Recording bird diversity in South Sinai

Opwall volunteers in Egypt

Operation Wallacea volunteers getting ready for a survey

Extensive bird surveys have been carried out in South Sinai to map biodiversity across the St Katherine Protectorate. More than 80 species have so far been recorded in the Protectorate which is one of the most Important Bird Areas (IBA) of Egypt.

The Sinai Peninsula is one of the two most biologically diverse areas in Egypt. The peninsula divides into three parts: the northern sand dunes; a central, north-draining limestone plateau; and a set of high igneous mountains in the south. The fauna and flora of South Sinai are concentrated into highly heterogeneous patches, principally in the dry valleys known as wadis where rainfall run-off and snow melt from the mountains is channelled in ephemeral rivers and streams.


In 1996 the area was given protection as the St Katherine Protectorate. All hunting was banned, although many of the larger charismatic fauna of the region such as the Sinai leopard (Panthera pardus nimr) had already been hunted to extinction, and others such as the Nubian Ibex (Capra nubiana) were already rare.

Two species are new to Egypt: Rock Nuthatch and Rock Sparrow

Few biological records had been collected from the Protectorate on a systematic basis and there was little detailed information on where species occur and if there are differences in the faunas between wadi systems and altitudes.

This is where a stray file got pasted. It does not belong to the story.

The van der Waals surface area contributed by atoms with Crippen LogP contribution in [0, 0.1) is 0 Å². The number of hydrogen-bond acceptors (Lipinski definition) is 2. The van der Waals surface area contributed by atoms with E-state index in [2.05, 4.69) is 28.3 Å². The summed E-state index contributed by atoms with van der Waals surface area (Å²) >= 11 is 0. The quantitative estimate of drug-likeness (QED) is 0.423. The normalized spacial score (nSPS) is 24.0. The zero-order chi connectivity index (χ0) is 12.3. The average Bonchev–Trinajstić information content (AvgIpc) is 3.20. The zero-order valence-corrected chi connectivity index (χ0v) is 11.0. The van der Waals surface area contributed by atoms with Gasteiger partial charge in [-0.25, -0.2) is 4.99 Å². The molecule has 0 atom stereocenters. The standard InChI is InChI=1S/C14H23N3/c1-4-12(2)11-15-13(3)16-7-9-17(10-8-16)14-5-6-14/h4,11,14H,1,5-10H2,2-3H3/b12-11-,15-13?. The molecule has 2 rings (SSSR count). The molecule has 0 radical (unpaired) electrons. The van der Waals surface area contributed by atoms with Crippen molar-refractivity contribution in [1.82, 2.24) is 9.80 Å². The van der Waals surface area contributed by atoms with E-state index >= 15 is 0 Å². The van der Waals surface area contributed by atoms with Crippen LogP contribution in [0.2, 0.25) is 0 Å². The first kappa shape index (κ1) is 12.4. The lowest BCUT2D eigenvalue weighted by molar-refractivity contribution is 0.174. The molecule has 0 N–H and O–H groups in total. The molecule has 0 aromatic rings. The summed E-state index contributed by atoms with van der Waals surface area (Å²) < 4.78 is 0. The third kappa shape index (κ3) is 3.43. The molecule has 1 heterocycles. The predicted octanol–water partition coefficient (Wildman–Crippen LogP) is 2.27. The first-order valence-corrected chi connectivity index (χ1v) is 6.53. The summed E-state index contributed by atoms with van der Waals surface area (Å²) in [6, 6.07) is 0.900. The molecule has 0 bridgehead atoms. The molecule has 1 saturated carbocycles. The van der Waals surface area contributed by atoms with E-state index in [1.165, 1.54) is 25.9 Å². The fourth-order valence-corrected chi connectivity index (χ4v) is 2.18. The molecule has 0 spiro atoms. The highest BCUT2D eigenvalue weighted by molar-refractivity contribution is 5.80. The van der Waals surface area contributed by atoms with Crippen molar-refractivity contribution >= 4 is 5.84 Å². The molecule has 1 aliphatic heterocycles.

Collecting data

To improve knowledge, and to assist the rangers of the St Katherine Protectorate with their monitoring programme, Operation Wallacea (UK) and the Nature & Science Foundation (Egypt) conducted bird surveys via distance sampling for the period from 2005 to 2010. The main aim is to map biodiversity across the Protectorate using a mapping grid of approximately 100 km² (10 km x 10 km) covering the whole Protectorate.

White crowned Black Wheatear

White crowned Black Wheatear, a 1st-year bird before it has gained its white crown. Photo by Tim Hurst, 2005

In 2005, 52 bird species were recorded. Two species are new to Egypt: Rock Nuthatch (Sitta neumeyer) and Rock Sparrow (Petronia petronia). There were several other notable species: migrants such as the Arabian Warbler (Sylvia leucomelaena) and Upcher’s warbler (Hippolais languida); and residents such as Verreaux’s Eagle (Aquila verreauxi), Hume’s Tawny Owl (Strix butleri) and Striated Scops Owl (Otus brucei).

In 2007, 33 species were recorded; Rock Dove Columba livia, Laughing Dove Streptopelia senegalensis and Sinai Rosefinch Carpodacus synoicus had the highest abundance and density in the repeated St Katherine surveys.

A number of bird species that formerly appeared to be common in St Katherine Protectorate were detected only rarely or were not detected at all in recent surveys.

Hooded wheatear in Egypt

Hooded wheatear, photo by Salma Zalat

Mourning Wheatear Oenanthe lugens and a number of Hooded Wheatear Oenanathe monacha were observed in a variety of surveys, but had probably been missed in 2006. A pair of Bonelli’s Eagles Hieraaetus fasciatus was observed in Wadi Arbaein for the second year running. Early migrant warblers were noted on stopover in mid-July, such as Olive-tree Warbler Hippolais olivetorum and Orphean Warbler Sylvia hortensis.

Increasing threats

Resident bird populations are threatened with increasing pressure from settlements, expanding tourism, illegal hunting and demands placed on scarce water resources.

St Katherine Protectorate is an important area for both resident and migratory birds, and requires ongoing protection, management and further research.

Written by

  • , Department of Biology, Taibah University, El-Ula Branch, Saudi Arabia and Suez Canal University, Egypt
  • , School of Biology, Nottingham University
  • , Wildlife Consultant, The Environmental Dimension Partnership, Shrewsbury
  • , University of Plymouth
  • , Nature and Science Foundation, Egypt
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